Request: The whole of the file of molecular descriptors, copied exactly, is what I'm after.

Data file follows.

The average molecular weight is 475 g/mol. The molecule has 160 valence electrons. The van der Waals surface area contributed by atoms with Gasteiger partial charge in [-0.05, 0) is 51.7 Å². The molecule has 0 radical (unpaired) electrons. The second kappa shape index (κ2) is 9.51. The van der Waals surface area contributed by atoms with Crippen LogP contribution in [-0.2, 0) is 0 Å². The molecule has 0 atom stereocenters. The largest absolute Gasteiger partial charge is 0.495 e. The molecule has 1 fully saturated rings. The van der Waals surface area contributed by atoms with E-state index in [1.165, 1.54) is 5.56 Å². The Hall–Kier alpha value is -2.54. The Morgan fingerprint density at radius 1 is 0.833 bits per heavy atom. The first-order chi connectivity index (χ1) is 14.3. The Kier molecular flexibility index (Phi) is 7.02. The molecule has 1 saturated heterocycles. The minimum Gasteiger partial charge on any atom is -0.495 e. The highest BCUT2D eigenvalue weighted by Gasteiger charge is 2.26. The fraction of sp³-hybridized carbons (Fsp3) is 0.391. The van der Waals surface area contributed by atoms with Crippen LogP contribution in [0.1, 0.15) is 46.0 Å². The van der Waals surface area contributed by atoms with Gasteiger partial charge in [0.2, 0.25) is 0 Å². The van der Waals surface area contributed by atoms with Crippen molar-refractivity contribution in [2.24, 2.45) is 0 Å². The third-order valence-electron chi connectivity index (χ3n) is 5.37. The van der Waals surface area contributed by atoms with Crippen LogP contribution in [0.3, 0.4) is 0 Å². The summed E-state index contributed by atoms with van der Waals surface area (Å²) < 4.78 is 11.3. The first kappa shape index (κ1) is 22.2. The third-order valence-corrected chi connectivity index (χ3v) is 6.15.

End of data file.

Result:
The average molecular weight is 475 g/mol. The molecule has 160 valence electrons. The van der Waals surface area contributed by atoms with Gasteiger partial charge in [-0.05, 0) is 51.7 Å². The molecule has 0 radical (unpaired) electrons. The second kappa shape index (κ2) is 9.51. The van der Waals surface area contributed by atoms with Crippen LogP contribution in [-0.2, 0) is 0 Å². The molecule has 0 atom stereocenters. The largest absolute Gasteiger partial charge is 0.495 e. The molecule has 1 fully saturated rings. The van der Waals surface area contributed by atoms with E-state index in [1.165, 1.54) is 5.56 Å². The Hall–Kier alpha value is -2.54. The Morgan fingerprint density at radius 1 is 0.833 bits per heavy atom. The first-order chi connectivity index (χ1) is 14.3. The Kier molecular flexibility index (Phi) is 7.02. The molecule has 1 saturated heterocycles. The minimum Gasteiger partial charge on any atom is -0.495 e. The highest BCUT2D eigenvalue weighted by Gasteiger charge is 2.26. The fraction of sp³-hybridized carbons (Fsp3) is 0.391. The van der Waals surface area contributed by atoms with Crippen LogP contribution in [0.1, 0.15) is 46.0 Å². The van der Waals surface area contributed by atoms with Gasteiger partial charge in [0.2, 0.25) is 0 Å². The van der Waals surface area contributed by atoms with Crippen molar-refractivity contribution in [2.24, 2.45) is 0 Å². The third-order valence-electron chi connectivity index (χ3n) is 5.37. The van der Waals surface area contributed by atoms with Crippen LogP contribution in [0.3, 0.4) is 0 Å². The summed E-state index contributed by atoms with van der Waals surface area (Å²) < 4.78 is 11.3. The first kappa shape index (κ1) is 22.2. The third-order valence-corrected chi connectivity index (χ3v) is 6.15.